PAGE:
As I wandered around the cafeteria at Northrop High School on Wednesday, talking to local girls basketball coaches and players on media day, one thing stood out: We've got some Programs.
This is a nice era in high school girls basketball around Fort Wayne, with some quality players over the last few years, but I'm most impressed by how our teams regroup, reload and keep winning.
Think of all the winners:
* Class 4A South Side has won 20 or more games in seven of the last eight seasons, reaching the state championship game last season.
* Class 3A Concordia has won two of the last four state championships and reached at least regional all four years.
* Class 3A Norwell has won 21 games (exactly) in each of the last five seasons, compiling a winning percentage over that period of 88.2 percent.
* Class 3A Bishop Luers has won six straight sectionals and four straight regionals.
* Class 2A Canterbury has won five of the last six Class A state titles, which is why it's been kicked up a class.
Add perennially strong programs such as Homestead, Snider, Leo and others to mix and we're guaranteed another winter of quality girls hoops. Oh, and don't look now, but Carroll's coming on strong with former Elmhurst coach Mark Redding in his second season.
Is there a bottom line to these programs? It's not simply the head coach, although that's part of it. South Side and Canterbury have continued success after changing coaches. It's not just talent, although that's undeniably a factor. All of the top programs have thrived with a number of different types of players.
It is a mindset. Winning is contagious and even more so when it's expected.
“The girls are anxious, hungry and committed and that's the kind of passion we need to keep doing that,” South Side coach Juanita Goodwell said.
South lost to Bedford North Lawrence – which, incidentally, has a new head coach this season by the name of Damon Bailey – in the championship game last season and lost three key players, including leading scorer Ariana Simmons.
The ones who remained, however, are intent on finding a way to make another postseason run.
“I wanted a rematch right away, to be honest,” South's Brittni Clopton said. “You get one opportunity, and you have to seize it when you can. But I know we'll definitely be there at the end of the season.”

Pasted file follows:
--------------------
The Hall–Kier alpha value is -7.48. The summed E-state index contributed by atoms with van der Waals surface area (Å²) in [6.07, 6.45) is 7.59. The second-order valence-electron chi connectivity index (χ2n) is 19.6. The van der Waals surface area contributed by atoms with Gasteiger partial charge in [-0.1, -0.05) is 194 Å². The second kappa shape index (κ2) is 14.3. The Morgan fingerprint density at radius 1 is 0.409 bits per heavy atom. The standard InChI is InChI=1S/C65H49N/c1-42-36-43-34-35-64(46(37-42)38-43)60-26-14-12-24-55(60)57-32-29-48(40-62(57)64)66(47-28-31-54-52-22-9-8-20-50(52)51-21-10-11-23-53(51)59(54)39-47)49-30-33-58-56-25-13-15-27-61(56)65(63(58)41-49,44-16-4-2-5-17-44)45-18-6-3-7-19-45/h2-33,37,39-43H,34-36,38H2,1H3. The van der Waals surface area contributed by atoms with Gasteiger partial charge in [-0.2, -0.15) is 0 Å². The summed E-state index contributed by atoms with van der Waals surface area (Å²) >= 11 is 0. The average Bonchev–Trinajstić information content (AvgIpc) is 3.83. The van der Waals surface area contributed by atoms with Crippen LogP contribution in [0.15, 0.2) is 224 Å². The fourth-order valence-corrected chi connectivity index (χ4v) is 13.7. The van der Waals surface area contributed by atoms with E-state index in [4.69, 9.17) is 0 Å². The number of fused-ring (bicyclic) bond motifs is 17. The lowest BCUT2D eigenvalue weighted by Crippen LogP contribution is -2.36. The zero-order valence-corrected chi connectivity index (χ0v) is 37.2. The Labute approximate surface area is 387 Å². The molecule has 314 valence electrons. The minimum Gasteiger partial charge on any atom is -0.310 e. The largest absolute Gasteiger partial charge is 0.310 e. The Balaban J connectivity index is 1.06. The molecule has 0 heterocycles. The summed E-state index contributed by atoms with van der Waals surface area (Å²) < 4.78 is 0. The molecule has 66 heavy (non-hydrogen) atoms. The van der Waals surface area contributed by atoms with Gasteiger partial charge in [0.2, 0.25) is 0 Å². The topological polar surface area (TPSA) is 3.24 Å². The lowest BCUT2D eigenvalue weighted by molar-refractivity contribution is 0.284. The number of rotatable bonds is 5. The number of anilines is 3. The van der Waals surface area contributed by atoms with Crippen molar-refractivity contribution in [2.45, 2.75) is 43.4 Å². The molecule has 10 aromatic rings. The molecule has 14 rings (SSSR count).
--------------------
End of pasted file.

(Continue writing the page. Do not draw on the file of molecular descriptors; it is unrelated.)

Goodwell is entering her fifth season as head coach after serving six years as an assistant. She credits former coach Andy Rang with setting the expectations of winning, but she has more than picked up where he left off.
“Everybody wants to say our program was surrounded around Ariana,” Goodwell said. “That might be the perception from the outside, but ask my girls and it's definitely not that. We didn't run our program around one player. All our players are active, engaged and can contribute.”
Norwell coach Eric Thornton has built his program in a similar fashion. Players have come and gone over the last five years, but the program's standards haven't wavered. The Knights haven't been able to reach the semistate level, but three of their regional losses were to state-bound teams (Elmhurst, Concordia and Hamilton Heights).
“I know our kids will have the same expectations this year, that tradition and sense of pride,” Thornton said. “We want to be good.”
Local teams are strong, too, because of how much they're pushed every season by teams in and out of their conferences. Canterbury, which continued its success when coach Scott Kreiger turned the program over to his father, Wayne, always plays an incredible schedule.
Homestead, a team some feel could be the best in the area, will play against top teams in the Hall of Fame tournament and the Michigan Classic. That's the type of scheduling the best teams welcome.
There's no time for complacency as challengers rise and push the area's top programs.
This will be a year to watch Redding at Carroll. He has a number of players back from last season and a lineup loaded with inside size and outside shooters. Redding worked wonders at Elmhurst, including a state title, before the school closed.
“The thing that's going to be good is the kids know me, I know them and they know my system,” Redding said. “We have a feeder system now and it's nice to work with those kids, knowing who's coming in and where they're going to fit and what the future is going to look like. It is different. When I was at Elmhurst and Wayne, I didn't know who was coming through that door and who I was going to get.”
Redding is pushing to get Carroll to the level of so many schools in the Fort Wayne area.
The best Programs, and there are a number of them, know who's walking through their doors: Winners.